Unions sue Trump over executive orders on federal work regulations

June 13 (UPI) — A coalition of 13 unions sued President Donald Trump over a series of executive orders making it easier to fire federal employees.

The Federal Workers Alliance filed the complaint in the U.S. District Court for the District of Columbia Tuesday and argued Trump’s orders violated the rights of government workers to be represented by unions in their workplaces.

“The coalition is concerned that as systematic protections — such as representation, due process and the right to communicate with Congress — are eroded for federal employees, whistleblowers and other workers will fall prey to political corruption and extortion,” the unions said.

The unions’ complaint stated Trump has no authority under Congress or the Constitution to issue the executive orders, as they conflict with or seek to impermissibly rewrite portions of the Federal Service Labor-Management Relations and requested the Office of Personnel Management issue a preliminary injunction to block Trump’s orders.

“Congress’ intent in passing the FSLMR Statute was to strengthen and promote collective bargaining in the federal sector. It was also created as a bulwark against unchecked executive power,” the complaint stated.

Trump signed three orders on May 25, including provisions to make it easier to fire workers by cutting back on what the White House called “taxpayer-funded union time” to prepare and pursue grievances. The orders also limited the time federal employees can spend on work on behalf of labor unions during work hours to 25 percent.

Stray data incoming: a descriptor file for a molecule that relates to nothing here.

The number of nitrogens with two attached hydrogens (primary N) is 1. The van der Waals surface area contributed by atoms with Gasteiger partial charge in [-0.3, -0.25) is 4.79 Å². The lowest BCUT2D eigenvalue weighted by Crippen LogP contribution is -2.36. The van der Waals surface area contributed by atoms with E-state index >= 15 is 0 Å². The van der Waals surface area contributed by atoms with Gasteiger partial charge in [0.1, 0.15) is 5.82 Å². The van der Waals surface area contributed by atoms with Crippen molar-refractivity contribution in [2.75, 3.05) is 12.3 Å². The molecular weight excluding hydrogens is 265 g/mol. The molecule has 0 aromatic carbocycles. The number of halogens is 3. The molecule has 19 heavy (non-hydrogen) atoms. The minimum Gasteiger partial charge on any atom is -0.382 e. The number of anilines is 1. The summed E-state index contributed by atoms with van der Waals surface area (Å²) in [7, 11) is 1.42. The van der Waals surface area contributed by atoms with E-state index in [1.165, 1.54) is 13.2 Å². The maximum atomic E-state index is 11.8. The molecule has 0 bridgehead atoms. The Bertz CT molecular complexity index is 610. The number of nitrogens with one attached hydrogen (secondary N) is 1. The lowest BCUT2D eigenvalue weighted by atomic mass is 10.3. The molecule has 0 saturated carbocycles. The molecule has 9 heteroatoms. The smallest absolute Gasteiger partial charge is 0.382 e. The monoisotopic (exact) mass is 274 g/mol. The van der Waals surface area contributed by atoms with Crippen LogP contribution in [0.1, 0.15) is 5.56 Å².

The unions argued the orders usurp Congress’ legislative authority and allows employees working on their own behalf to use official time in order to prepare or pursue grievances.

“Treating a union and its representatives differently from individual employees encroaches on a union’s right to take collective action,” the unions said.

Another of the orders encourages agencies to fire employees with poor performance regardless of their length of service and to limit the amount of time employees with poor performance are given to improve.

“Trump exceeded his authority by interfering with rights granted by Congress to unions and federal agencies to decide which matters are and are not subject to the negotiated grievance procedure, not the president,” the unions said.

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